Why is church so dull? A psychotherapist diagnoses the Sunday ritual. - By Stephen W. Simpson - Patrol Magazine
Ok, let me start by saying that Patrol Magazine looks like a pretty standard "post-evangelical" liberal webzine/magazine that makes its living in part by taking shots at conservatism. I certainly don't endorse all or even much of what they write. I am sure that I would have a vehement disagreement with many of the writers on a myriad of issues. Having said that, I find that the substance of what Stephen Simpson wrote to be right on target. It is very thought provoking and the issues it raises are worthy of consideration even if (or perhaps especially if) you find yourself in disagreement with what is being said.
You may also find the title of the article offensive and provocative. I am sure that is the intent and by getting in a froth out of the gate, you kind of are reacting exactly as expected. I will also say that if you are honest, even a "good" church can be kind of dull. At churches that are vibrant and exciting, I am in agreement with this statement from the article:
As much as postmodern evangelicals bandy about the word “community,” our gatherings have changed very little. Stylistic alterations might add some hipster flair, but the focal point of the liturgical week remains theater. A dozen or so people perform for a few hundred that sit, stand, kneel, pray, and sing on command. We squeeze real community into the gaps, between events with a hierarchical structure. Not only is this a long way from Biblical models of the early Christian church, it’s a breeding ground for messy group dynamics. And, again, it’s boring.
Church today, whether a cathedral, a mega-aluminum warehouse, or a little wooden building in the country, has little in common with the New Testament church. In the first century there was still teaching, prayer, and worship, but the early church was about community. Paul’s letters paint a picture of people living together and collectively figuring out what it meant to follow Christ. The authority of the leaders and teachers wasn’t a forgone conclusion. They were in dialogue with their congregations. Paul himself often had to defend his position of authority and many of his letters are part of an ongoing doctrinal debate. You get the sense, however, that even theological issues were somewhat secondary. The focus was a meal, not a class or a worship service. Some early Christians enjoyed the community meal so much that Paul had to tell them to tone it down because they were partying a little too hard.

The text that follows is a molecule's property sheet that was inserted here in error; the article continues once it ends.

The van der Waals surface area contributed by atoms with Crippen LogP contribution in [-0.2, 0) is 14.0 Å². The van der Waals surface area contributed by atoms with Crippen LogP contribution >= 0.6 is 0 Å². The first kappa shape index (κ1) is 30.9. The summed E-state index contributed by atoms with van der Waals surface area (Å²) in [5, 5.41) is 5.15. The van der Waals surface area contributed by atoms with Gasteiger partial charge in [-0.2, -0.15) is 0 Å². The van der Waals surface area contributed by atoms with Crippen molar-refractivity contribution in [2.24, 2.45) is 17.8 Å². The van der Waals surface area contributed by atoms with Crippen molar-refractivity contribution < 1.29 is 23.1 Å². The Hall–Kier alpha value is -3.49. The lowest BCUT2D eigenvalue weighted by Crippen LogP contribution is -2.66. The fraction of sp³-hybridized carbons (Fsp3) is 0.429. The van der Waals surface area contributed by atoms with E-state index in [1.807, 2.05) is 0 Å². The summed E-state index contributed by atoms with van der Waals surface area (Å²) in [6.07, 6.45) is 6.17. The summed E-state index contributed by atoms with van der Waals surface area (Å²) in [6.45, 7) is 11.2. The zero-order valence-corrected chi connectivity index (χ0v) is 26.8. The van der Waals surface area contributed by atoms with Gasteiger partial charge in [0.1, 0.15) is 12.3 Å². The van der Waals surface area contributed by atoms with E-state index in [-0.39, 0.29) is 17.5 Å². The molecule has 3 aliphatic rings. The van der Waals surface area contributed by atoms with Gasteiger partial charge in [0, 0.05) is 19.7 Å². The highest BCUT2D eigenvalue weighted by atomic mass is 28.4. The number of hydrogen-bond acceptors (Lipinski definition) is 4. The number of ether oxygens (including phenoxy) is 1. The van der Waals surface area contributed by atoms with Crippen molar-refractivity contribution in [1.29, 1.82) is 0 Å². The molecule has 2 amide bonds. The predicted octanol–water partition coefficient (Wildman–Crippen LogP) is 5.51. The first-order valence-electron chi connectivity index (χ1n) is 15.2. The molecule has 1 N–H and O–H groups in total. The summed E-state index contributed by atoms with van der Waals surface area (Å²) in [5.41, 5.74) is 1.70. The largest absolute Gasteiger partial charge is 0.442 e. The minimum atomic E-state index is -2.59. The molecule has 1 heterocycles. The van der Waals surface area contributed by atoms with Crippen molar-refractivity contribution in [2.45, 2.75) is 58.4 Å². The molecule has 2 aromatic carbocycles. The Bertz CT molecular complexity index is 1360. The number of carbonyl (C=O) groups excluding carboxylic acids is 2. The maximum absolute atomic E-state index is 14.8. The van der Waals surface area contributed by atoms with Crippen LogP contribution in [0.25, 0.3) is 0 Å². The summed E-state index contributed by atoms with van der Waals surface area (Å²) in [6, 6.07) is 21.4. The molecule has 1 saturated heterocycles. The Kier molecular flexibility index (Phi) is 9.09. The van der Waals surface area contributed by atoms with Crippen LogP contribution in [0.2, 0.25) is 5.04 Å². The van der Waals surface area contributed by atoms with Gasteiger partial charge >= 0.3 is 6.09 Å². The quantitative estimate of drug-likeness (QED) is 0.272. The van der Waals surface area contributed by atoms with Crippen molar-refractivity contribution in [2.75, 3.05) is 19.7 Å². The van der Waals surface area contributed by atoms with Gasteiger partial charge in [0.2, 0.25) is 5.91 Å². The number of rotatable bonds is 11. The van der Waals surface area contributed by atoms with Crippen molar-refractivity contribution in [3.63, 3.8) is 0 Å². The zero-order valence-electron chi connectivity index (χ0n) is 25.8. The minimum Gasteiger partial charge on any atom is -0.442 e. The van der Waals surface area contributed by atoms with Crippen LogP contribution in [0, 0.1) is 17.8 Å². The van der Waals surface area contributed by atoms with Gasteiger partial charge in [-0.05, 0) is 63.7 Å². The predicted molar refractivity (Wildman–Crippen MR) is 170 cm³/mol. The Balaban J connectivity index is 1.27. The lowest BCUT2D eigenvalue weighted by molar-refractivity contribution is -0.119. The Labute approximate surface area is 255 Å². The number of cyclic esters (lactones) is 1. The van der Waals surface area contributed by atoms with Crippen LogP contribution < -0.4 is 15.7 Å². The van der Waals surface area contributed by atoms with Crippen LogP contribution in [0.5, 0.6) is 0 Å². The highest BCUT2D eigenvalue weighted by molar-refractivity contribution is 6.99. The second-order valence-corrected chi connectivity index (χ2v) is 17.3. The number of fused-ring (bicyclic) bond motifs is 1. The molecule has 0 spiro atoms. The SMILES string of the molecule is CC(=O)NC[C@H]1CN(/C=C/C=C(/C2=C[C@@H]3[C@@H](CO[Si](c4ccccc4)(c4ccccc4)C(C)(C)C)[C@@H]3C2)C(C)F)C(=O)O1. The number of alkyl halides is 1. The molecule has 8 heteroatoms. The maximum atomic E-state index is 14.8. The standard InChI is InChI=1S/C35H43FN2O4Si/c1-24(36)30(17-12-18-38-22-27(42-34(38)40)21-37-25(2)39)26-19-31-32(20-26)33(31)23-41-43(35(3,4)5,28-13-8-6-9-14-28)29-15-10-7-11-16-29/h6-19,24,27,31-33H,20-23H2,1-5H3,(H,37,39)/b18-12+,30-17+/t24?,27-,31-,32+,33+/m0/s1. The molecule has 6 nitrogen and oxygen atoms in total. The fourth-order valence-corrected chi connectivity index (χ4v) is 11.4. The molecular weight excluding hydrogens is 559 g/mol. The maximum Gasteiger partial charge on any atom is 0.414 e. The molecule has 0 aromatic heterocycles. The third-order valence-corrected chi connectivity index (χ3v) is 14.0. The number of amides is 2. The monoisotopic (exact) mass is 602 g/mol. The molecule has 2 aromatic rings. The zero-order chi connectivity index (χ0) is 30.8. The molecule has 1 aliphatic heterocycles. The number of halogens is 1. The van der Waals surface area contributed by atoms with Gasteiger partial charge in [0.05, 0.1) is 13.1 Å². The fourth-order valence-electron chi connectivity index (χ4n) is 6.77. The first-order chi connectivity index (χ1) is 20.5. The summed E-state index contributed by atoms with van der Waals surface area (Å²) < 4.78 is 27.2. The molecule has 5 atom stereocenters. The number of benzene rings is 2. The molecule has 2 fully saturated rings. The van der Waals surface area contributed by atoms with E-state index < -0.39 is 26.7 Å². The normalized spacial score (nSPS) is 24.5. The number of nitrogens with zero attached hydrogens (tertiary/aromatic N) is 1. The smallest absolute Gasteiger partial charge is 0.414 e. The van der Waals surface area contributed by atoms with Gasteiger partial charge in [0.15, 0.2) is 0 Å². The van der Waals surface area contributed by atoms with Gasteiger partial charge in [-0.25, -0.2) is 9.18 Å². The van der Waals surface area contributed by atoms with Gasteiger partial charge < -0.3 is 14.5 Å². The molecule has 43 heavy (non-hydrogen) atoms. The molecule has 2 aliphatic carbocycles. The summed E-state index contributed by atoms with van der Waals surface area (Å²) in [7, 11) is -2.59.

Nowadays, it’s hard to imagine most Christians getting too carried away having a good time together. Church is an adjunct to professional and familial communities. We get up on Sunday, drive, park, sit, listen, sing, pray, chat, and go home. Even if we’re involved in a small group, the relationships are usually secondary. The early Christians learned and grew through relationship. It’s plastered all over the New Testament. Yet, we still structure our religion around one guy, and it’s not Jesus.
Churches often grow for the wrong reason. If you don’t find church boring, it’s probably because of a talented preacher. He’s smart, but moreover, entertaining. Big, active churches are cults of personality, not communities. Try to imagine the Mars Hill in Oregon without Mark Driscoll. Try to imagine the other one without Rob Bell (though at least he had the wisdom to abdicate his throne). Try to imagine Lakewood Church without Joel Osteen. You can’t. When the focus turns to Christ, it’s because a showman gets our attention first. We don’t find God in each other. The Body of Christ has an enormous head atop a weak, flabby body.
I find myself in a lot of agreement with that. As I have said before, you don't get huge turnouts to hear the local country preacher preach, you get huge turnouts to hear the famous preachers preach because they are enjoyable to listen to. Ask anyone involved with a Reformation Society how easy it is to get interest in a meeting with a relatively unknown pastor versus how easy it is to generate interest in a "name brand" Christian leader. Even the idea of community, one of the most vital aspects of the New Testament church, has lost almost all meaning in the modern church. Relegated to an occasional "fellowship meal", a handshake in the foyer and perhaps a small group under the supervision of the pastor, community has become secondary, losing out to "relevance" on one end of the spectrum and "doctrinal precision" on the other. In my mind, the gathering of the church can only be relevant if it is firmly grounded in Biblical orthodoxy aand doctrinal precision is woefully incomplete if it fails to include the community of believers as more than an empty ritual.
What I find most troubling is that it seems that the liberal, theologically squishy brothers are often closer to the mark on "the church" than my conservative, theologically orthodox brothers. There is a definite struggle within the conservative wing of the church between brothers like Tim Keller, Mark Driscoll and Jim Belcher on one hand and John MacArthur and the White Horse Inn gang on the other. What is worse, these conversations about the purpose and function of the chuch are virtually verbotten among many brothers as if any question of the traditional model of the church is borderline heresy and tantamount to church abandonment. I think the reaction in some corners to Jim Belcher's Deep Church is demonstrative of how ingrained this defense of church tradition has become. When you are unable to differentiate between church traditions like liturgy, paid clergy, ritualized services on one hand and Gospel issues like how a sinner is justified, there is a deep problem with your theological system.
I would encourage you to read the whole article and comment on what he says.